Fuming with anger, sick with worry or just plain bewildered? You’re probably living with a thrill-seeking, risk-embracing teenager, simultaneously capable of precocious wisdom and incredibly foolish choices. Though teen transgressions like driving too fast, skipping curfew or choosing delinquent pals may seem like personal affronts, this behavior may have very little to do with you at all, says Temple University psychology professor and researcher Laurence Steinberg, Ph.D. According to Steinberg, teens act differently because their brains are, in fact, different.
Remember junior high school? Those happy years when childhood starts to melt away and the promise of being a teenager sits on the horizon? With changes in height, voice, skin and hair, we watch our children as they are initiated into the wonderful world of hormonal change. But junior high is about more than hanging out at the mall and dealing with parents who are no longer cool in the eyes of their kids. Being in junior high school also means rising expectations, both in the areas of academics and personal responsibility.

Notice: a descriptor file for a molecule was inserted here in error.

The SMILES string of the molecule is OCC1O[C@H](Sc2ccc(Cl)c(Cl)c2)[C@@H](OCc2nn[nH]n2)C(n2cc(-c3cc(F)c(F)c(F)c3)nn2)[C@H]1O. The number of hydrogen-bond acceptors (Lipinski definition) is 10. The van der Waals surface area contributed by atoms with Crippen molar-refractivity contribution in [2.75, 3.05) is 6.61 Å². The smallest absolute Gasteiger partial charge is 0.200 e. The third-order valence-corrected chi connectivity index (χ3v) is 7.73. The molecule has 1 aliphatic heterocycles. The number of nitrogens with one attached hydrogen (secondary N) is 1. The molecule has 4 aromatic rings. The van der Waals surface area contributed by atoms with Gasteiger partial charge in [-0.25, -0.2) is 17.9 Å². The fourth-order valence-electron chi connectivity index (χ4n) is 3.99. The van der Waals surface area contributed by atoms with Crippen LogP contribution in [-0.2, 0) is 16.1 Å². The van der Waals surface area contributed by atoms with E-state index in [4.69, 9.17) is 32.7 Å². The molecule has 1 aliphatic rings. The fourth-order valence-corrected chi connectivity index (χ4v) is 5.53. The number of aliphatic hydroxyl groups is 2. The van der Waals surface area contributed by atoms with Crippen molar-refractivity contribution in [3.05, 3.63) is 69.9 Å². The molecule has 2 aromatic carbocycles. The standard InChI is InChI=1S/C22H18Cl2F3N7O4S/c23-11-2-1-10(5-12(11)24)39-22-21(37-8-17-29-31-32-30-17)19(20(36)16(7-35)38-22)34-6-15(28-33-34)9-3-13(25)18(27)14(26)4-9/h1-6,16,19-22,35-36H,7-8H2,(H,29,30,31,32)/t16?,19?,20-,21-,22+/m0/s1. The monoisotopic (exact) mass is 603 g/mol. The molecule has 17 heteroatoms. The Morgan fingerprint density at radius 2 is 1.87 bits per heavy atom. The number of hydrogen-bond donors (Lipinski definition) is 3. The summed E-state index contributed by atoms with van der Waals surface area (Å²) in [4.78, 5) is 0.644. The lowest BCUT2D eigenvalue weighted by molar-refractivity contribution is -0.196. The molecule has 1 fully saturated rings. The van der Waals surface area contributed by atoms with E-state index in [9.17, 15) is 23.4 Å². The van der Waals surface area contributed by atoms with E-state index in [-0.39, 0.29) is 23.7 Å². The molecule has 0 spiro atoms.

My 12-year-old daughter came home from school and announced that she was the only one staying home for spring break this year. She went on to tell me how bored she would be, how lucky her friends were and how she would be stuck at home doing nothing. Poor girl! Contrary to what your tweens and teens think, not everyone goes on a spring break vacation. Finances, parent’s vacation time and recent holiday travel are some of the reasons that a second vacation is not possible.
Every emotion you experience has a purpose, and although it may seem at times that emotions interfere with your thinking, they actually contribute significantly to your intelligence and your ability to navigate through your life. An emotion will provide you with information, direct your attention, motivate your behavior, protect you and help you to reach your goals. And knowing how to interpret them is essential to your psychological well-being.
Calgary’s Child Magazine © 2017 Calgary’s Child